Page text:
The Lost Chords Find Paolo Fresu
Audio CD | Import
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The Lost Chords Find Paolo Fresu is a highly attractive new studio album from Carla Bley. It introduces the pensive, romantic trumpet of Paolo Fresu to her Lost Chords ensemble and to the ECM-distributed WATT label. The recording features all new compositions from Bley that make the most of the great stylistic affinity between Fresu and British saxophonist Andy Sheppard. Carla has said that the blending of Fresu's sound with Sheppard's is the raison d'être for the current line-up, and it is beautifully explored on the whimsically titled "Banana Quintet," a suite of many moods. The Lost Chords was founded in 2003 when Carla Bley added her big band drummer Billy Drummond to her established trio with Steve Swallow and Andy Sheppard, with whom she has collaborated for over 40 and 20 years respectively. Bley is one of the great composers of modern jazz and her writing has been compared to that of Duke Ellington and Charles Mingus. Paolo Fresu is firmly established as one of the most interesting figures in the new Italian jazz, his clear vibratoless horn sound sometimes compared with that of Miles Davis.
"Carla Bley is easily one of the best composers we've had in the last 40 years of jazz." -- New York Times
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Top customer reviews
It all seems to come to head in the splendid "Death of Superman/Dream Sequence #1" (in memory of Christopher Reeve, I believe). And as others have pointed out, along the way the listener is treated to some Beatles' memorabilia (track 4) in the form of "I Want You (She's So Heavy)": as an aside, this begs the question whether there shouldn't be a jazz version of that Beatles song (if one doesn't already exist).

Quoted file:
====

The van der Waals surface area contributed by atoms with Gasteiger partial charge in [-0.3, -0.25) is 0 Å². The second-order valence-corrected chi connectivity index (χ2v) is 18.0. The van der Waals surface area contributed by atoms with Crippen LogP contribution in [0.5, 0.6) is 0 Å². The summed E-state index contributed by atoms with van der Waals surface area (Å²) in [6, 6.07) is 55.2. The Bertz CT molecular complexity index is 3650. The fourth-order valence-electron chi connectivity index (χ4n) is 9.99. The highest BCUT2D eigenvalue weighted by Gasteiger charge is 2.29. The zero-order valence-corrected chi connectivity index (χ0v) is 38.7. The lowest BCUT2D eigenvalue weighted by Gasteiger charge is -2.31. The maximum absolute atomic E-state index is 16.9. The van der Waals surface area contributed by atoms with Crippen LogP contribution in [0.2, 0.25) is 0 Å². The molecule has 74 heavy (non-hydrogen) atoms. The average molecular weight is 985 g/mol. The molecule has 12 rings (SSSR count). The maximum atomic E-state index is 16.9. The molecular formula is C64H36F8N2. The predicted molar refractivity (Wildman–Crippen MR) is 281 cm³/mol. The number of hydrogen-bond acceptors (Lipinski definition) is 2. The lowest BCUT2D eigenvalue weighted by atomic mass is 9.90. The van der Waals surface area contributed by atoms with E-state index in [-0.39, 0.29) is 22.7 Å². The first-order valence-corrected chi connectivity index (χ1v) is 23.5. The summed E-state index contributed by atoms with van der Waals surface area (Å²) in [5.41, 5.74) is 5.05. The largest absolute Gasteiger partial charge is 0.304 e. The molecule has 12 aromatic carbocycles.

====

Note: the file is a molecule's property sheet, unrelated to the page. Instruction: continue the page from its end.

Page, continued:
All round, this is a very enjoyable album which is well worth considering if the members of Carla Bley's quintet are familiar to you.
Pianist/composer Carla Bley continues to be one of the most consistently satisfying and intriguing musicians on the scene. Often-times mixing political activism and generous doses of humor into her artistry, I consider every release by her to be an event.
Her recorded oeuvre runs the gamut from the jazz opera "Escalator Over The Hill" to the classically inspired "Fancy Chamber Music." She has also done soundtrack work and made indispensable contributions to bassist Charlie Haden's Liberation Music Orchestra.
With "The Lost Chords Find Paolo Fresu" she further explores the Lost Chords quartet heard on the '04 disc of the same name by expanding it to a quintet through the addition of the Italian trumpeter.
Adding Fresu to the group at the behest of saxophonist Andy Sheppard, Bley's six-part "The Banana Quintet" spotlights a rare musical symbiosis. Fresu is featured on the gorgeous "One Banana" while Sheppard serves up some inspired tenor sax on the bluesy "Two Banana."
"Four," (part of the suite but sans Banana) finds the quintet visiting the Beatles' "She's So Heavy" from their epic "Abbey Road" LP.
Bley's mini-suite "Death of Superman/Dream Sequence #1-Flying" combines a previously unused piece written for the Italian Instable Orchestra with a big-band piece which borrowed it's theme from "Death."
The disc closes with one of the pianist's most enduring tunes, "Ad Infinitum." Presumably inspired to yet again explore the magic this quintet creates, this marks the fourth time in thirty years that Bley has recorded the piece. It has also been recorded by Art Farmer, Steve Kuhn, and Phil Woods.
It is our good fortune that the Lost Chords found Mr. Fresu.
I was wrong. This is the most solid and musically satisfying recording that Carla Bley has ever released. Thank goodness the Lost Chords found Paolo Fresu! His horn is heard at the very outset of the recording, setting a mellow mood. The Lost Chords comprise Carla Bley on piano, Andy Sheppard on soprano and tenor saxophones, Steve Swallow on bass, and Billy Drummond on drums, with Paolo Fresu joining in on trumpet and flugelhorn. The music is by turns moody and playful, but always enjoyable and just plain fun. All of the musicians get a chance to shine, with Swallow on bass providing color as well as rhythm as he shows once again why he is one of the most versatile of bassists. Fresu and Shepard trade some beautiful lines, Bley and Drummond both shine in their respective roles, and the net result is a recording that should appeal to a wide variety of music fans. Highly recommended.